Minnesota Campus Compact Speech April 5, 2017

By Mary Dana Hinton, Ph.D.

Thank you for the kind introduction. It is a pleasure to be with each of you this afternoon. I am grateful to Julie Plaut and my colleagues at MNCC for this opportunity to speak with you. 

As the Campus Compact Board pondered the topics for today, we agreed that we need to extend the conversation beyond just those of us who agree with us. To be truly inclusive we need to hear voices other than our own; voices with which we may disagree; voices with which we may make peace and find justice. To that end, I’d like to talk about expanding the dialogue and I have three key points I’d like to share before we engage in some tabletop conversation. First, I’d like to make a case as to why we need to expand the dialogue. Next, I want to speak specifically about what I perceive as the unique role of education and our campuses in developing and equipping all voices in order to produce an inclusive, educated citizenry. And, finally, I will lead into the exercise by thinking about what we can concretely do on our campuses to facilitate dialogue. 

Why we should expand the dialogue 

I want to begin by briefly talking about the imperative to expand the dialogue. The quote, often attributed to Desmond Tutu, that has framed how I've thought about my comments today is, "If you want to make peace, you don't talk to your friends, you talk to your enemies." 

One thing that we know for sure is that despite the wonderful advent of technology, which has exponentially increased the ways we can engage with people, most of us remain in our very own echo chambers. We tune into the news or radio station with which we are predisposed to agree. We see updates only from people and outlets we have already “liked” on social media.  For example, according to a 2013 Reuters poll, “About 40 percent of white Americans and about 25 percent of non-white Americans are surrounded exclusively by friends of their own race.”  I have seen numbers as high as 75% about racially exclusive relationships. 

It is, therefore, entirely possible to isolate ourselves to the extent that we believe everyone does, and should, think like us. We talk about the “other side,” however you define the other side, as our opposite and yet we do not take the time or energy to hear or learn their perspective. They, whomever you define as they, do the same. This critical divide, this isolation, is a significant barrier to dialogue. So how can we, as institutions and communities, work together to create the spaces that move us toward the beauty that is derived of learning?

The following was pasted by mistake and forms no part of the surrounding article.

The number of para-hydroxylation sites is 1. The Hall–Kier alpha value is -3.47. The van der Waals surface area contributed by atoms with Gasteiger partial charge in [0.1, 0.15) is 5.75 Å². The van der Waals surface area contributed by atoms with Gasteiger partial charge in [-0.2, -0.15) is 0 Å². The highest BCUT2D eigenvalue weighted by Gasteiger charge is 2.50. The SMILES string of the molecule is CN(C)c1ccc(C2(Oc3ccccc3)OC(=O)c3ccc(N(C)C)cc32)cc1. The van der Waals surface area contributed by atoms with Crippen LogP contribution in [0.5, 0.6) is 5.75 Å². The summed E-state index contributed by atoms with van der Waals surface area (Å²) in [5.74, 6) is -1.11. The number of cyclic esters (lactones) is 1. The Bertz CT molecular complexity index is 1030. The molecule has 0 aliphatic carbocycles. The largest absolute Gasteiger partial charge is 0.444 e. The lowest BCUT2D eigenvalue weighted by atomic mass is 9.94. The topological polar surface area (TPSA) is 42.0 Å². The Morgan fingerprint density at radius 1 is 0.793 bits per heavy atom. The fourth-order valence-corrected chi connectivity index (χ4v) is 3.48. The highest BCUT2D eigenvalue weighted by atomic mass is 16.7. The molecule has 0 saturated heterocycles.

Role of higher education in expanding the dialogue

I believe we are at a critical juncture in higher education. I think we seriously have to ask ourselves whether our mission is to perpetuate social norms and the status quo or to challenge ourselves by striving for a different reality on our campuses and for our students. Or, as the Pedagogy of the Oppressed reads: “Education either functions as an instrument which is used to facilitate integration of the younger generation … and bring about conformity or it becomes the practice of freedom, the means by which men and women deal critically and creatively with reality and discover how to participate in the transformation of their world.”

Today’s gathering is a recognition of the transformative power of community. At a time when national turmoil and strife creates dichotomies throughout many facets of community, today we illustrate our compact with one another. Today is a manifestation of the realization that our work is not to insulate our students, nor ourselves, from the happenings of the world, but to help them learn how to encounter, respond to and, when needed, transform those realities. 

Authentic and genuine conversations about issues of inclusion can be difficult and challenging, but for learning organizations such conversations are essential to our work. We must not only look to students to learn. As institutions and communities we, too, must learn. How can our understandings be fashioned and shaped so that, as a community, we are more inclusive? How can we, as author Jim Collins suggests, honor our values – which are overwhelmingly consistent and shared – while at the same time identify new practices that are more inclusive; respectful of our differences; and supportive of the entirety of our communities. How can we, in moments of pain and questioning, support and encourage one another instead of walking away and walling ourselves off?